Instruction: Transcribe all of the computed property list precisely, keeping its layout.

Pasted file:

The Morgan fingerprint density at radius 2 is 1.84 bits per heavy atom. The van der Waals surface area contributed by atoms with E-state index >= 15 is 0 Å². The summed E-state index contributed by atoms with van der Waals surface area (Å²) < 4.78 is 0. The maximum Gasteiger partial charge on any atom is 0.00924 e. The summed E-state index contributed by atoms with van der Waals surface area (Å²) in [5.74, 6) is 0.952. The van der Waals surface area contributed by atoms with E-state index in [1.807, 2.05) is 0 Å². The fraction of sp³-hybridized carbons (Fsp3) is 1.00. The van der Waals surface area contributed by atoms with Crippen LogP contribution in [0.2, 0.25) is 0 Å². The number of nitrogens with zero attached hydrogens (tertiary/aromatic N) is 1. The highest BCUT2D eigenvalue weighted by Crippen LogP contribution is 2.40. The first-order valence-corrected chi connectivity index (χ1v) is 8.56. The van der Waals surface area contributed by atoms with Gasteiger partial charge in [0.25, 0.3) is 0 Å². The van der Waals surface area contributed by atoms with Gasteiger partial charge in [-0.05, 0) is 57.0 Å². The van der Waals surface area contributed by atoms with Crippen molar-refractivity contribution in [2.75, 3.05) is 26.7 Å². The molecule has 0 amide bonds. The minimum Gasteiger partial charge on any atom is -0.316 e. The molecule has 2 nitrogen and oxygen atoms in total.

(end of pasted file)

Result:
The Morgan fingerprint density at radius 2 is 1.84 bits per heavy atom. The van der Waals surface area contributed by atoms with E-state index >= 15 is 0 Å². The summed E-state index contributed by atoms with van der Waals surface area (Å²) < 4.78 is 0. The maximum Gasteiger partial charge on any atom is 0.00924 e. The summed E-state index contributed by atoms with van der Waals surface area (Å²) in [5.74, 6) is 0.952. The van der Waals surface area contributed by atoms with E-state index in [1.807, 2.05) is 0 Å². The fraction of sp³-hybridized carbons (Fsp3) is 1.00. The van der Waals surface area contributed by atoms with Crippen LogP contribution in [0.2, 0.25) is 0 Å². The number of nitrogens with zero attached hydrogens (tertiary/aromatic N) is 1. The highest BCUT2D eigenvalue weighted by Crippen LogP contribution is 2.40. The first-order valence-corrected chi connectivity index (χ1v) is 8.56. The van der Waals surface area contributed by atoms with Gasteiger partial charge in [0.25, 0.3) is 0 Å². The van der Waals surface area contributed by atoms with Gasteiger partial charge in [-0.05, 0) is 57.0 Å². The van der Waals surface area contributed by atoms with Crippen molar-refractivity contribution in [2.75, 3.05) is 26.7 Å². The molecule has 0 amide bonds. The minimum Gasteiger partial charge on any atom is -0.316 e. The molecule has 2 nitrogen and oxygen atoms in total.